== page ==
California Burning Summit August 13

California Burning Summit August 13

12 August 2008

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USA — Devastating wildfires have struck throughout California this summer, destroying homes, reducing forests to smoldering rubble, killing helpless wildlife, and also burning a huge hole in the state’s budget.

The fire alarm has clearly sounded, yet California is not listening. The only solution the state has provided thus far is to throw more money into suppression resources, while the reality is that preventing a catastrophic wildfire begins with pre-emptive measures like reducing the amount of dried brush, dead trees and other woody debris from California’s unmanaged forests.

A group of north state congressman, state legislators representing rural areas of California, local civic leaders and hundreds of community members from throughout are expected for an unprecedented summit to focus attention of the critical problem California’s rural communities face because of the wildfire threat.

The summit, presented by the Rural Legislative Caucus, begins at 10 a.m. on Wednesday, Aug. 13, at the State Capitol (Room 4203).

During the summit, families impacted by the wildfires, local leaders and others will give their views on ways to prevent future catastrophic wildfires and urge lawmakers and other state and federal leaders to act swiftly.

“Most Californians only see wildfires on television,” said Trinity County Supervisor Roger Jaegel, a retired Forest Service employee and a community volunteer. “We see them in our neighborhoods, in nearby forests and in our daily lives. We live in fear that the next fire will destroy our homes, businesses and communities. We will be asking for real leadership that takes real action to prevent the next fire.”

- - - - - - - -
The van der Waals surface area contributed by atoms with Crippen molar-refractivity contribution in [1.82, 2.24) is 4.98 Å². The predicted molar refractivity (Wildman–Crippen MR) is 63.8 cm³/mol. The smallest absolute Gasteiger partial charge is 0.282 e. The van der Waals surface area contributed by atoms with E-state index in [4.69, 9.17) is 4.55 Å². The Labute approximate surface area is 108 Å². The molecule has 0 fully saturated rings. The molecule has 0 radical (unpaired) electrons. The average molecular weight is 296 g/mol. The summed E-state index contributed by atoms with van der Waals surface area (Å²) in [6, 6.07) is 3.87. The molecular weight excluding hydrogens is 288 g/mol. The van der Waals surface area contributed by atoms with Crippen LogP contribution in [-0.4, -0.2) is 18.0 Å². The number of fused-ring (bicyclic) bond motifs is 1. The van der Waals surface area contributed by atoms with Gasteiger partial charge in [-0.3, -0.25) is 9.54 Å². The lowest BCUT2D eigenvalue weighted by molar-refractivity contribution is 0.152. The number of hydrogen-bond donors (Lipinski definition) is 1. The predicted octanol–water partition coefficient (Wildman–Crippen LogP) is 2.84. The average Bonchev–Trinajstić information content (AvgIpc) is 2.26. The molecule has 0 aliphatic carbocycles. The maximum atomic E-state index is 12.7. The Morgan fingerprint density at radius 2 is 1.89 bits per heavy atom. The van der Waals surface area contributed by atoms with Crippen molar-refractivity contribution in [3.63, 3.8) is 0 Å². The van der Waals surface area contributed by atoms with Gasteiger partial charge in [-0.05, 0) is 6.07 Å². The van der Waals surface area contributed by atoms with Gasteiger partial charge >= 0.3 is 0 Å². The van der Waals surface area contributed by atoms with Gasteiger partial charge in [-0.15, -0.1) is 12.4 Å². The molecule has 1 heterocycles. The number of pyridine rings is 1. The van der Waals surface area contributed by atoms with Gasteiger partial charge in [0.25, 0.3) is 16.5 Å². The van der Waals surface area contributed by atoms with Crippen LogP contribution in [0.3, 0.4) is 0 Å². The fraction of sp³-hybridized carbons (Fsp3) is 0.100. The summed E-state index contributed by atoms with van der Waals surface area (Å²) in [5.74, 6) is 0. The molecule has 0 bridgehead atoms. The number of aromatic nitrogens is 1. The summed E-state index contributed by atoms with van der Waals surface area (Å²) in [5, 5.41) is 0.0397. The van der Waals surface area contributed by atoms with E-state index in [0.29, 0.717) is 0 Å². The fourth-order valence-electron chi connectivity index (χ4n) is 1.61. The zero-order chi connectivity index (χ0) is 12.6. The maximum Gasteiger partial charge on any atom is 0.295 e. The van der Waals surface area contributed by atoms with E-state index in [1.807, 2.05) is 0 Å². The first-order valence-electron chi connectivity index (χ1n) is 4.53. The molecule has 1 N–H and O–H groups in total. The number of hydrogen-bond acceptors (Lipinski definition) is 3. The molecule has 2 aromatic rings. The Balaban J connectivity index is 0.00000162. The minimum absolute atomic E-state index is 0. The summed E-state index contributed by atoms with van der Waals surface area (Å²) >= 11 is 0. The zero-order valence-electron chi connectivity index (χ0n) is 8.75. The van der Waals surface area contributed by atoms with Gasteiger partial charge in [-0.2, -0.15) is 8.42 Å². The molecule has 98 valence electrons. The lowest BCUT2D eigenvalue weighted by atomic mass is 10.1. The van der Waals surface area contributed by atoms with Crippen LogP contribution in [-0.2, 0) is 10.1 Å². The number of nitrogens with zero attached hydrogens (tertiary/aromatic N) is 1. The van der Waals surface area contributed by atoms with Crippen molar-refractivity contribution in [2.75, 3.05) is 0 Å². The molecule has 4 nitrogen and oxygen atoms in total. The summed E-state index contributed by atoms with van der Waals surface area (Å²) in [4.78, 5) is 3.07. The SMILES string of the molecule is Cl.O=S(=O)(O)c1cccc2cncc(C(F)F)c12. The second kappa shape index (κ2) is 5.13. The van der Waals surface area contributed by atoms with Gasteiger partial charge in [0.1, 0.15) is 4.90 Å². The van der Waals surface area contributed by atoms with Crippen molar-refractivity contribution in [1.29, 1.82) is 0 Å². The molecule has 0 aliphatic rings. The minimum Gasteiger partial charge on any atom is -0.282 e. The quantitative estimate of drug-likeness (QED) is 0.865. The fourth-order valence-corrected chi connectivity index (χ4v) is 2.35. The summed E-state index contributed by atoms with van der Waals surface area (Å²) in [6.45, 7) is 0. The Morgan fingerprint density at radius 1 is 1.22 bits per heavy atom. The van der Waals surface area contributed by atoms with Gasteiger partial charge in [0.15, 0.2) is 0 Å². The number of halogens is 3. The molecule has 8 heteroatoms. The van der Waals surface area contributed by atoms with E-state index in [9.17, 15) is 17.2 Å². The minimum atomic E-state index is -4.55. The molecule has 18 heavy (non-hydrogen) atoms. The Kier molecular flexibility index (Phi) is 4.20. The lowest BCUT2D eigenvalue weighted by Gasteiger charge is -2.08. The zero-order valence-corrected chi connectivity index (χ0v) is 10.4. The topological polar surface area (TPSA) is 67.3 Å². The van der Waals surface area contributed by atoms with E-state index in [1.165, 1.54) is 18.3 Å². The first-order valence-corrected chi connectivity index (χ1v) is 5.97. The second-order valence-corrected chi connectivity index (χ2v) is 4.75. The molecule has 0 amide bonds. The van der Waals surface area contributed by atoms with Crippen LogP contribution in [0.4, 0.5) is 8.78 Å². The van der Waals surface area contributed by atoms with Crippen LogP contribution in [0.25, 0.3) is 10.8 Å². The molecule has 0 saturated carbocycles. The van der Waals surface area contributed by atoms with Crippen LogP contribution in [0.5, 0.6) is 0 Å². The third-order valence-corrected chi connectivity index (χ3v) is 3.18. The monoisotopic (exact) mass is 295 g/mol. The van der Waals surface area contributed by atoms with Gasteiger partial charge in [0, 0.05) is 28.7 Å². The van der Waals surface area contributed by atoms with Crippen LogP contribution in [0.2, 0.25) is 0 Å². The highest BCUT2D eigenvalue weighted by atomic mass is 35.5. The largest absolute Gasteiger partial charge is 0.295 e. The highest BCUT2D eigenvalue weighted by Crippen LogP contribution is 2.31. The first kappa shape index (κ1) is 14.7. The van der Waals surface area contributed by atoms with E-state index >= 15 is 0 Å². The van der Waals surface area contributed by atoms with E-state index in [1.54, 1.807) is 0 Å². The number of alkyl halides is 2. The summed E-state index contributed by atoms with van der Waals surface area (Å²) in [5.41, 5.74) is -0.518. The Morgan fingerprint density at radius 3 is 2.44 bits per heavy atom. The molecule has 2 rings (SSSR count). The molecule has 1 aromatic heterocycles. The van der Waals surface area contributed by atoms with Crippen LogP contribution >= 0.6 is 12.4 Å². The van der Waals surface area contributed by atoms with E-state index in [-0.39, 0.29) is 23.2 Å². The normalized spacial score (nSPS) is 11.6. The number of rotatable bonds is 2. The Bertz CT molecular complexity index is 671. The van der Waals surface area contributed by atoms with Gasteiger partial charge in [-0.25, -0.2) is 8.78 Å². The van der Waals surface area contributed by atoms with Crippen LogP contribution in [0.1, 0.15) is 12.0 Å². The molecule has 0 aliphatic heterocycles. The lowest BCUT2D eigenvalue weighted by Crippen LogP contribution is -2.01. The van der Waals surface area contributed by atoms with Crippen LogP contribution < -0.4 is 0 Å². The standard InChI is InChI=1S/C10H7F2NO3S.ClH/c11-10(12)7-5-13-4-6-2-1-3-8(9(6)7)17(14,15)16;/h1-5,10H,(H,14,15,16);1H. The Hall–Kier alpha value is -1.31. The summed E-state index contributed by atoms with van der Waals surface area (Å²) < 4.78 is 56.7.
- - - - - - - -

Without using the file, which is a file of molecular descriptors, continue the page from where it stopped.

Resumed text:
“For too many years, our local communities have not received the support they need to protect themselves from fire,” said State Senator Sam Aanestad of Grass Valley, one of the organizers of the event. “The time for action is now and the steps must come immediately to begin truly protecting our communities, forests and watersheds. While fighting fires is desperately needed, it is only one side of the equation. We must take action to prevent catastrophic wildfires.”

In early July, Senator Aanestad called on the California Board of Forestry and Fire Protection to take immediate and emergency action in response to numerous wildfires that have charred thousands of acres of land in his Northern California District.

“More resources to fight wildfires are not the solution to our wildfire problem in California,” Sen. Aanestad testified. “We could park a fire truck in every back yard in the state and the result would still be the same: larger fires and more devastation to our endangered species and salmon streams. The only way to prevent catastrophic wildfires is to remove the sources of fuel that are currently feeding these fires.”

The bill for fighting these fires stands at more than $1 billion, and is still growing. The rash of wildfires has caused the Forest Service to raid accounts used for everything from reforestation to fish and wildlife, to creating trails and campgrounds.

Heading into August, about 1.1 million acres had burned in California already this year. The previous record was 900,000 acres, set last year when fires in Southern California raged into the fall.

In July, Gov. Arnold Schwarzenegger asked the Legislature for an additional $70 million for fire suppression resources and not one penny for creating preventative measures.

“We must take definitive action now to remove dead and dying trees and other fuels that will eventually burn in our forests,” said Kathy Fornacari, a Junction City resident and community volunteer who has been evacuated four times this year from her home because of fire. “If something isn’t done these devastating wildfires will only continue.”

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